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United States Department of Agriculture

Agricultural Research Service

Title: Melt Rheology and Molecular Weight Degradation of Amylopectin During Multiple Pass Extrusion of Starch

Authors
item Willett, Julious
item Millard, Merle
item Jasberg, Brian

Submitted to: American Institute of Chemical Engineers Annual Meeting
Publication Type: Abstract Only
Publication Acceptance Date: November 10, 1996
Publication Date: N/A

Technical Abstract: The degradation of starch during extrusion and the role of specific mechanical energy (SME) in this process have been widely studied for single pass extrusion. Multiple extrusion histories are not uncommon in the plastics industry, but little if any has been reported on their effects on starch. Native waxy maize starch (app. 98% amylopectin) was initially converted to a thermoplastic by twin screw extrusion. This extrudate was equilibrated to either 18% or 23% moisture content, and subsequently re-extruded in a single screw extruder (3:1 compression screw) at 110 deg C or 130 deg C. Melt viscosity data were calculated using the output-pressure data from the second pass. The melts exhibited shear thinning behavior; the power law index increased with temperature, and slightly with moisture content. Molecular weights of selected second-pass extrudates, as well as the native starch and the first-pass extrudate, were measured by light scattering in dimethyl sulfoxide/water. The initial extrusion pass reduced the molecular weight from 300 million to 50 million. Molecular weight reductions in the second pass increased with increasing SME. A first order expression was shown to fit the MW-SME data with a correlation coefficient of 0.91. Implications of the degradation on extrusion processing of starch and the use of single screw extruders for rheological characterization will be discussed. ____________________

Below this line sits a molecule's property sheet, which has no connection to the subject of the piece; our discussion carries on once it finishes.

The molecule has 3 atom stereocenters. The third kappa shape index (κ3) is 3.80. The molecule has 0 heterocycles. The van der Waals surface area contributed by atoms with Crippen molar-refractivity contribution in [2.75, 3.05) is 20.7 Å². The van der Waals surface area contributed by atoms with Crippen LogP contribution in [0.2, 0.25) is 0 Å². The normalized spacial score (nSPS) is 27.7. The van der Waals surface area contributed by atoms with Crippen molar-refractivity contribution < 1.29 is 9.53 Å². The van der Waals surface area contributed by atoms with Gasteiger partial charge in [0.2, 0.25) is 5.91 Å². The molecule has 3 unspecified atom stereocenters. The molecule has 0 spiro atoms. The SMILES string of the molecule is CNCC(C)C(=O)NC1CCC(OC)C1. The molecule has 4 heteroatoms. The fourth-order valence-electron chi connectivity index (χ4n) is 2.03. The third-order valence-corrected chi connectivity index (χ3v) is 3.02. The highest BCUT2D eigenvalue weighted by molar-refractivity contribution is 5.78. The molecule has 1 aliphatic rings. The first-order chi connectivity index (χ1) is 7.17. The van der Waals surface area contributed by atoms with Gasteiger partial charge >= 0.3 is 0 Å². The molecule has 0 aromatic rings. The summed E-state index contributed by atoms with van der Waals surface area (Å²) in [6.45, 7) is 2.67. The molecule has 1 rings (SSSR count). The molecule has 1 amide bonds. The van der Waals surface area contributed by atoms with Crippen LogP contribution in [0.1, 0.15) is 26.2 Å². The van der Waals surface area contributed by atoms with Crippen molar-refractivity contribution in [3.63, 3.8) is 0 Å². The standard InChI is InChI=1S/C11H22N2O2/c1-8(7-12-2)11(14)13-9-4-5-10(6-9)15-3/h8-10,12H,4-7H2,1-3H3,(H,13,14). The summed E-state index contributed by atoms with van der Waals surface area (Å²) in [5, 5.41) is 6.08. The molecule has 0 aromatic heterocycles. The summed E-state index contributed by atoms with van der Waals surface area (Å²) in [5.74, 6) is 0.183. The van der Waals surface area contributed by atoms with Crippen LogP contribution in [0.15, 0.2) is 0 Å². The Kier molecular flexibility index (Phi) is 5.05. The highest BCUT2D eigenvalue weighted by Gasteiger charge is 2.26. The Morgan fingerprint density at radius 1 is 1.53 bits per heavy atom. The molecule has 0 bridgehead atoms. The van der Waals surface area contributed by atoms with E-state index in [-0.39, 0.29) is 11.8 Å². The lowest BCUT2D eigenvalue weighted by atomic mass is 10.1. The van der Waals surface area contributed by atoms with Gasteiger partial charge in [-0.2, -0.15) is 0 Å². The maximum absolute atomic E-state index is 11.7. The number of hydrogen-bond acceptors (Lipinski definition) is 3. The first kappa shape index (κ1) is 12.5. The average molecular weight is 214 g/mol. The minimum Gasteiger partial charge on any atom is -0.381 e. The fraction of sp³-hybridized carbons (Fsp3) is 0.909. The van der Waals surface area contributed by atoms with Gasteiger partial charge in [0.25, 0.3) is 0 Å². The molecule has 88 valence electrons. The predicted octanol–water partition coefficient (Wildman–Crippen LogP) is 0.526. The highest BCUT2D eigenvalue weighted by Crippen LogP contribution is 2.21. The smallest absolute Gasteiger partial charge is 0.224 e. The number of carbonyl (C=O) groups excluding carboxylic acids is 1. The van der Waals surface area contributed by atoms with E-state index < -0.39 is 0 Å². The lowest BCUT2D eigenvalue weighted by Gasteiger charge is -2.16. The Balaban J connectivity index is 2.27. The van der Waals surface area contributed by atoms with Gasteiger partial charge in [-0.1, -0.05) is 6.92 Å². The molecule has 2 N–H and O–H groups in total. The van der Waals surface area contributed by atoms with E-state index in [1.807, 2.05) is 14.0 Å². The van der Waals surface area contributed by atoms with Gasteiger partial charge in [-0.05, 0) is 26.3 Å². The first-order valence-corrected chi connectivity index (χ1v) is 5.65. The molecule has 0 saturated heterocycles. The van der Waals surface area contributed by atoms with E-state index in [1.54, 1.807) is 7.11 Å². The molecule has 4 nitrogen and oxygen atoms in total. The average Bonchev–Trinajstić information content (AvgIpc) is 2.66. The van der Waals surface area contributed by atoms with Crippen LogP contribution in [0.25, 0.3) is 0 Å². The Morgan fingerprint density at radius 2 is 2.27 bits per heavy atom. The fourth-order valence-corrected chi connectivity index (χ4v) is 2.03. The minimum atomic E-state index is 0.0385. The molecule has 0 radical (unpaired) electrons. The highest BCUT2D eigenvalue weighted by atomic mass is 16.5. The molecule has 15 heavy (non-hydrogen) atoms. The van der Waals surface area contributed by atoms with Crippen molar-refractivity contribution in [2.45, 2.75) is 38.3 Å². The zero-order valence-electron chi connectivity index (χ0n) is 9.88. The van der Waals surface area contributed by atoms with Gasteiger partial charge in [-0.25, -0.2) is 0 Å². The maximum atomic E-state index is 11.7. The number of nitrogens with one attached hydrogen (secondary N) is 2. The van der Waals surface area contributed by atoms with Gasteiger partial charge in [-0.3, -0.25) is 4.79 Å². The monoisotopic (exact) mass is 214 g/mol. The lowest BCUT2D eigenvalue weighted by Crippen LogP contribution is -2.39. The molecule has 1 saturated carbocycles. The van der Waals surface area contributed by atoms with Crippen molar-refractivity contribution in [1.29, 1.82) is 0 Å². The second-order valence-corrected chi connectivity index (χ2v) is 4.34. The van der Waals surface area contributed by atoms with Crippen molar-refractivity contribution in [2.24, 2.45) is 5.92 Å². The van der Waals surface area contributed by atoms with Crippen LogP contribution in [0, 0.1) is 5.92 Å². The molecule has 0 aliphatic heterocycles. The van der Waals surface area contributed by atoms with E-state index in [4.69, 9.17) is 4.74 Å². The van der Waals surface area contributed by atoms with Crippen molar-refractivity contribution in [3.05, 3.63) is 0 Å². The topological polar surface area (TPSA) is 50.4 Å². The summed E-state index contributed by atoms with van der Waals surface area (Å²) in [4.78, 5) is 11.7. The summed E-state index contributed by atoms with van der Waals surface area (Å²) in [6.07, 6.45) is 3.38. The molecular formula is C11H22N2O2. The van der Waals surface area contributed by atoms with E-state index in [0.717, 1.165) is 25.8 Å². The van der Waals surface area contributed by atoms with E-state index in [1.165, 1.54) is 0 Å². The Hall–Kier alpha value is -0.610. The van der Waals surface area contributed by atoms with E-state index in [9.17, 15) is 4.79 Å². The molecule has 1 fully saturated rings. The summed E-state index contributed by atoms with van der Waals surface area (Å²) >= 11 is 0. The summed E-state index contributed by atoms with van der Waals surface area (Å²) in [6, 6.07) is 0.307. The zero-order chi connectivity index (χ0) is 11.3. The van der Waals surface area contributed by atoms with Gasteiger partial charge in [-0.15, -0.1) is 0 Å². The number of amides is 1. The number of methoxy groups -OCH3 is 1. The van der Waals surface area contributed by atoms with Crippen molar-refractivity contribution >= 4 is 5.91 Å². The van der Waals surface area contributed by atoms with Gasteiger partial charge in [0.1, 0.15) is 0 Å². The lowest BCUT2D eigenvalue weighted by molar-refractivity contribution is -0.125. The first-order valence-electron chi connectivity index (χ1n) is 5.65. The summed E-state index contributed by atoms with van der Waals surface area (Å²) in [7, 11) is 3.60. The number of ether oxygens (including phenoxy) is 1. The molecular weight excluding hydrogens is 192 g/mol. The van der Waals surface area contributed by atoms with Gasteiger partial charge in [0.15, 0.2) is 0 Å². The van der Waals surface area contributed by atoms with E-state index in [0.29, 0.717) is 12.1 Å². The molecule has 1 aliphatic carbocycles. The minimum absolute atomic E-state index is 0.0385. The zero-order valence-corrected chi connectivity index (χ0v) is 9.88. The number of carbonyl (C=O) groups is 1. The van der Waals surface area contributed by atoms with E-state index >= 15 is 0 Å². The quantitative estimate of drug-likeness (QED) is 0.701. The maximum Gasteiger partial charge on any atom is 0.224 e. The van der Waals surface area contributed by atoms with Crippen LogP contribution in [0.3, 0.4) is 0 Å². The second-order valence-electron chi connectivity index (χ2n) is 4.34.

Last Modified: 12/18/2014
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